Cocktail Books

There’s something about summer that brings out the bartender in me. I suppose it must be the allure of sitting outside and enjoying the balmy evening air to the accompaniment of a  little jazz, the twinkle of fairy lights and nibbles. Oh, and the fireflies. Never get tired of watching the fireflies in the summer. I consider them payment for the humdity.

Anyway, here’s a round up of a few cocktail books I have on hand at home and given that it’s wedding season I also think they’d make a great gift with a bottle of premium liquor… and maybe glasses thrown in. Champagne coupes and a bottle of expensive bubbly would be pretty awesome too.

~Atomic Cocktails Karen Brooks, Gideon Bosker and Reed Darmon This is a fun retro styled book which shakes up all sorts of 50’s cocktail nostalgia. The copy accompanying each recipe can be flat out hilarious and drinks include such things as Havana Moon Tea and Cognac Zoom. Read, drink and watch Mad Men.

~Highballs and High Heels Karen Brooks, Gideon Bosker and Reed Darmon Yep, this is from the same guys as above with the same retro styling. With the tag line “a girl’s guide to the art of cocktails” this one is designed for the ladies and the authors have a whole lot of fun with that. Drinks are named Minivan Mom Meltdown Mixer, Bad Hair Day Blaster, Spy Girl and Venus Envy. The accompanying copy is, as could only be expected, full of sass and attitude.

~Tequila Mockingbird Tim Federle Cocktails with a literary twist. This one takes the olive for fabulous and cleverly named cocktails: A Rum of One’s Own, The Yellow Wallbanger, One Hundred Beers of Solitude, The Rye in the Catcher. And then this one which, while hilarious, doesn’t exactly make you want to drink it: The Unbearable Lightness of Peeing…with pineapple juice and absinthe no less. I just couldn’t! This makes a great choice for the English majors in your life. My only complaint is that I really did not care for the oft creepy, sepia toned drawings within.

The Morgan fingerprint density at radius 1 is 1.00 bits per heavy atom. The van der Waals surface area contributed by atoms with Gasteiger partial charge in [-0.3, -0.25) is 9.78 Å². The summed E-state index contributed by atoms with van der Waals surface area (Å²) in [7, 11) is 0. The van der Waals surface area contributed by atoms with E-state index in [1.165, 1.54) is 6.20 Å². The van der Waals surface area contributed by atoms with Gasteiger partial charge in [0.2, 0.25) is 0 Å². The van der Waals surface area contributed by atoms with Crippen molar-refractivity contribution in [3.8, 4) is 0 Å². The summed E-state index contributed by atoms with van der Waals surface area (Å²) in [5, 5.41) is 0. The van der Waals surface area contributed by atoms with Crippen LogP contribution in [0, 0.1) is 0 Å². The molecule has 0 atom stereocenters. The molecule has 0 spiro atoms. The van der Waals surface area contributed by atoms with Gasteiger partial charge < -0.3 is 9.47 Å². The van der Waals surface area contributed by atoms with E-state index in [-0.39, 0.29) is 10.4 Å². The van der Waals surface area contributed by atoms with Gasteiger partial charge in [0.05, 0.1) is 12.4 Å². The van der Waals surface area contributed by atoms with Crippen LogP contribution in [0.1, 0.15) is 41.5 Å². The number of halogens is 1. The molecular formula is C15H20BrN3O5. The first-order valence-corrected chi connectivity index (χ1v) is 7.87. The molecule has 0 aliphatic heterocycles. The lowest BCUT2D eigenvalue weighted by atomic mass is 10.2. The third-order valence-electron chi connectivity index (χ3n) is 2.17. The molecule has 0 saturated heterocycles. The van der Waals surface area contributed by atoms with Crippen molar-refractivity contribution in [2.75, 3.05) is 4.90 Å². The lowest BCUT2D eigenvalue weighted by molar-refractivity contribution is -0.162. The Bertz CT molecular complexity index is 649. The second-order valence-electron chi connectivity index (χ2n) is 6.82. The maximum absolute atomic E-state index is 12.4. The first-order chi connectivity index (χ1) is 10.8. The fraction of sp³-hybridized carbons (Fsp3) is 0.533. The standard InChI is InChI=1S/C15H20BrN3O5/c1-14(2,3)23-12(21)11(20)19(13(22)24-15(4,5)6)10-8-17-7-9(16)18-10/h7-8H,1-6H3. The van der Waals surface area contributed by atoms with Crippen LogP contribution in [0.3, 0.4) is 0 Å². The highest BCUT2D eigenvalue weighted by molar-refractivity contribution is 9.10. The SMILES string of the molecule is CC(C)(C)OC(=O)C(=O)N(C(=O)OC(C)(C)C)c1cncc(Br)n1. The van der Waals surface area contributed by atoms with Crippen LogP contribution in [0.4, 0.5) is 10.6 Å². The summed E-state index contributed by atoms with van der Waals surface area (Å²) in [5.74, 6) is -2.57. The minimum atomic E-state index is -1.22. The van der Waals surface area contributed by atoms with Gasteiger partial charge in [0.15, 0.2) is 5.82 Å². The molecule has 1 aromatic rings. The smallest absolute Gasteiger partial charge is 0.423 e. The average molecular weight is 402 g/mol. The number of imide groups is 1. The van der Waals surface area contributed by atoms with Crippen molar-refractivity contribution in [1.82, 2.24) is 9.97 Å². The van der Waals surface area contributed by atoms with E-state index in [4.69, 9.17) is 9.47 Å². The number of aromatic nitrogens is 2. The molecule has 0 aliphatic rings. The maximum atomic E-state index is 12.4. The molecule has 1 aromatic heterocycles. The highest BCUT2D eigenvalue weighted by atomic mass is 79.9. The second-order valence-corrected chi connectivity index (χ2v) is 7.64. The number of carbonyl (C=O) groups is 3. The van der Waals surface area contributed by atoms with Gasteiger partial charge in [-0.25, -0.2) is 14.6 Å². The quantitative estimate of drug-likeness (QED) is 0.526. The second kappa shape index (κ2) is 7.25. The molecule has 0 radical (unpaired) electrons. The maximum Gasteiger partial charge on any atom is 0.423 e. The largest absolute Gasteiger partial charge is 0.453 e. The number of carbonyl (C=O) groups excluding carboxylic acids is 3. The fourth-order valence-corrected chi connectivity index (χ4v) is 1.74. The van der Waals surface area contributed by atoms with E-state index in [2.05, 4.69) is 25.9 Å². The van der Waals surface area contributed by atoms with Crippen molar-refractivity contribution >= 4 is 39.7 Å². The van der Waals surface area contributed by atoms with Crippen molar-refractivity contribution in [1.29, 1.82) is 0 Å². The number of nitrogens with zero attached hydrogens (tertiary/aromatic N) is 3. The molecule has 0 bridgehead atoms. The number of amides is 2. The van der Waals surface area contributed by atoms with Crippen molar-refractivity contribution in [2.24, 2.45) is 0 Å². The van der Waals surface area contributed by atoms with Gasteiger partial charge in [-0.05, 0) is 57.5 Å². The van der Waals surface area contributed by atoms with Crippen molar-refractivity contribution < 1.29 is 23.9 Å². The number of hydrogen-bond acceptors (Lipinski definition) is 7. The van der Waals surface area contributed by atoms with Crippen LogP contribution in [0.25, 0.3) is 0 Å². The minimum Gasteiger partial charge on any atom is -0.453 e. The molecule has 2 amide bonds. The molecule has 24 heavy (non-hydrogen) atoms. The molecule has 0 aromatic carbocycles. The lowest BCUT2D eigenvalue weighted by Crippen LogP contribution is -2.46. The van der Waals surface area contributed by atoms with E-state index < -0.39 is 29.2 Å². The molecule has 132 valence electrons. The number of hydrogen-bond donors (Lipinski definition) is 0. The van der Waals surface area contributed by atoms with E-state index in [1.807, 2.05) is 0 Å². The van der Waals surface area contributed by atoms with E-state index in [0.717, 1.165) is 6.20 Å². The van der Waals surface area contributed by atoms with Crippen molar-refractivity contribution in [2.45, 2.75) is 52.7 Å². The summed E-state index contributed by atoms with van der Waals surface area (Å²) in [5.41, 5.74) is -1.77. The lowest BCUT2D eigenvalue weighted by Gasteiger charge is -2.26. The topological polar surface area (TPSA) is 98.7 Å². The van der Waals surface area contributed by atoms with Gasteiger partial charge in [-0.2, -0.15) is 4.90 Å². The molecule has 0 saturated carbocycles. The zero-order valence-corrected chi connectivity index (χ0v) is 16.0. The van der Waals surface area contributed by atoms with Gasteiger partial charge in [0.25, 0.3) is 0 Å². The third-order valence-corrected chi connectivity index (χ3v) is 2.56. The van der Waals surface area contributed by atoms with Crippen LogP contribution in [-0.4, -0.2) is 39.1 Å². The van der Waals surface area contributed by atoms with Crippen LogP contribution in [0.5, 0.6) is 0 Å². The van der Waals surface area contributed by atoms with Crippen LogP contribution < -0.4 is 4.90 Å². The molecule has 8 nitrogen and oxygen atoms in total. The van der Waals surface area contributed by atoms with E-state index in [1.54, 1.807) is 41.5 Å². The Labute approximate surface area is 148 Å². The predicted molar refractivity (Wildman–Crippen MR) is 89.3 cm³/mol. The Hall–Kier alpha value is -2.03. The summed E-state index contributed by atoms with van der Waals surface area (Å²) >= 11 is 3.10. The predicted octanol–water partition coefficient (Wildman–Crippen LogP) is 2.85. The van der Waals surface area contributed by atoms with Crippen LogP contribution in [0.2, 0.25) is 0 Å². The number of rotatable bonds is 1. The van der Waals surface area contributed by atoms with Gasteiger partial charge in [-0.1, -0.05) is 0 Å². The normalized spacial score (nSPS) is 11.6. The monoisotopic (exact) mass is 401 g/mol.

~The Architecture of the Cocktail Amy Zavatto  This one covers the classics listed alphabetically with a brief history and anecdotal snippets about each one. Nothing special about the drinks really but the design is clever…especially for all the architects out there.

~Southern Cocktails Denise Gee I had forgotten I even had this book until this round up but after going through it I realized it has some really good drinks in it…Upsy-Daisy Lemonade, Scarlett O’Hara and a Mint Julep Martini for starters. And then there’s the Milk Punch which is, and I quote “de rigueur for any daytime soiree in the South, where it’s typically served in a sterling silver punch bowl” and for me embodies Southerners as I see them: sweet and innocent on the outside with one hell of a sting. I first had this at a New Year’s Day soirée and when I asked what it was and was told Milk Punch I assumed, at least my brain made the leap, given dozens of little kids running around, that it was a wholesome drink made for their pleasure. Imagine my shock when I tried some and found it heavily laced with bourbon. There’s also a chapter on finger foods southern style…black eyed peas con queso and spiked pimento cheese. Uhm, yes please.